January 2020

  1. Obscure Music Monday: Parker's A Northern Ballad

    Horatio William Parker (Sept. 15, 1863 - December 18, 1919 )was an American composer, teacher, and organist, who came to be a part of the Second New England School, also commonly known as the Boston Six, along with Amy Beach, George Whitefield Chadwick, Arthur Foote, Edward MacDowell, and John Knowles Paine. Continue reading →
  2. Obscure Music Monday: Coleridge-Taylor's Ballade Op. 33

    Samuel Colderidge-Taylor (Aug. 15, 1875 - Sept. 1, 1912) was born in London, England, to Alice Hare Martin, an English woman, and Dr. Daniel Peter Hughes Taylor, from Sierre Leone. They were not married, and Daniel Taylor returned to Africa before 1875, not even knowing he had a son. Martin named her son after the poet, Samuel Taylor Coleridge, and was raised in Croydon, Surrey by his mother, and her father. Coleridge-Taylor studied violin at the Royal College of Music, and was later on appointed a professor at the Crystal Palace School of Music, and conducted the orchestra at the Croyden Conservatory.  Coleridge-Taylor found success at the Three Choirs Festival in Gloucester and Worcester; he was recommended by Edward Elgar, who heard rave reviews about Coleridge-Taylor from noted music critic and editor August Jaeger. He had much success during his time, and his interest in African-American culture brought him to the States on several occasions where his success continued. He made such an impression that he was invited to the White House by Theodore Roosevelt.  Continue reading →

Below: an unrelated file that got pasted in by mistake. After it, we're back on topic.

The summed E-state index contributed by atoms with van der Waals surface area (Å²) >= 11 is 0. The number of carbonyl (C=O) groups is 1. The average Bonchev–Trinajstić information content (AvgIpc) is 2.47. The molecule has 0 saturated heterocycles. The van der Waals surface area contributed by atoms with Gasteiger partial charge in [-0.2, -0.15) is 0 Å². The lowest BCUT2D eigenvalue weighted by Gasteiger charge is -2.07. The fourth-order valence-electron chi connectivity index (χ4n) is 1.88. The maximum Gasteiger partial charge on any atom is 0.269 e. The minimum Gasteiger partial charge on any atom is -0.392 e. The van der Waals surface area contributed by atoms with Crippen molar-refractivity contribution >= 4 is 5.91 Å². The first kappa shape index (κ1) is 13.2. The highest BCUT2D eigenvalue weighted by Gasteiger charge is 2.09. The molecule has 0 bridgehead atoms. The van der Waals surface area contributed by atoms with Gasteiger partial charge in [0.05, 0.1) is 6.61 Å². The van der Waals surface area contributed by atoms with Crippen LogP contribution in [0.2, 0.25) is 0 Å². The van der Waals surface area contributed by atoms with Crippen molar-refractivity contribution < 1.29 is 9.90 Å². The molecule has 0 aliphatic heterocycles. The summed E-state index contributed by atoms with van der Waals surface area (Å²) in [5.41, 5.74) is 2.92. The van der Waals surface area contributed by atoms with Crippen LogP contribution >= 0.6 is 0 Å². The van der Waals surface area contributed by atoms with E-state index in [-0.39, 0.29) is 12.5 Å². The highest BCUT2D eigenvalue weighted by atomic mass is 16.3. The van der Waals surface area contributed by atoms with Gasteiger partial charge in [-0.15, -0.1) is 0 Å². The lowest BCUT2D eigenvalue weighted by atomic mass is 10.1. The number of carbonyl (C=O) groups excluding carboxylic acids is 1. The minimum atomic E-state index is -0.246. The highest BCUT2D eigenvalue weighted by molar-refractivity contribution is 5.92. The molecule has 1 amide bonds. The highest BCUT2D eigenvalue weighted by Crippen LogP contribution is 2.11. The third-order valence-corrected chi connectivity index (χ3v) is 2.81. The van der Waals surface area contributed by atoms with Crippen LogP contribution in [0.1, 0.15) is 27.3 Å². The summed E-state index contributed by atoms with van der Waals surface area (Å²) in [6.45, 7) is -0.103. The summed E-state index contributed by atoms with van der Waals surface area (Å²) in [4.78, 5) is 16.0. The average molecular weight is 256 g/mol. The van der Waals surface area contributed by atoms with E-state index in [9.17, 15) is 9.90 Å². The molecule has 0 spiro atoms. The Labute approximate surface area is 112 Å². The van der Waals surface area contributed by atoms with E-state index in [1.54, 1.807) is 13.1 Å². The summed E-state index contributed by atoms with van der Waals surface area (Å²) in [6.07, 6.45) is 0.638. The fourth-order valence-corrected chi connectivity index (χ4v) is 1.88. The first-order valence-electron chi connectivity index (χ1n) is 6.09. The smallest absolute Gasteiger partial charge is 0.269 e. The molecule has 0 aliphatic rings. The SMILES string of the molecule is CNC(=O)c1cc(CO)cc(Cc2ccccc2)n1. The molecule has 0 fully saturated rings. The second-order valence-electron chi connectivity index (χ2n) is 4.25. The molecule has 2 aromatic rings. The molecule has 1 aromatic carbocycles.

3. Obscure Music Monday: Schumann's Scherzo No. 1

    Clara Schumann (Sept. 13, 1819 - May 20, 1896) was a German composer and pianist, born to musical parents in Leipzig. Her father was well-known throughout Leipzig, where he sold and repaired pianos, and gave piano lessons. She took lessons from him, and he also made sure she was educated in music theory, counterpoint, harmony, and composition. She had her first recital at age 10, and had a wildly successful career as a pianist from that point onward, receiving praise from audiences and critics alike. The day before she turned 21 she married composer Robert Schumann. Continue reading →
  4. Obscure Music Monday: Mayer's Faust Overture

    Emelie Luise Friderica Mayer (May 14, 1812 - April 10, 1883) was a German composer of Romantic music. While she studied music growing up, it was nothing serious. It wasn't until 1840 when her father died that she took music and composing seriously; she moved to Stettin to study with Carl Loewe, and then later moved to Berlin to study with Adolph Bernhard Max and Wilhelm Wieprecht. Later on in life she became the Associate Director of the Opera Academy in Berlin. Continue reading →

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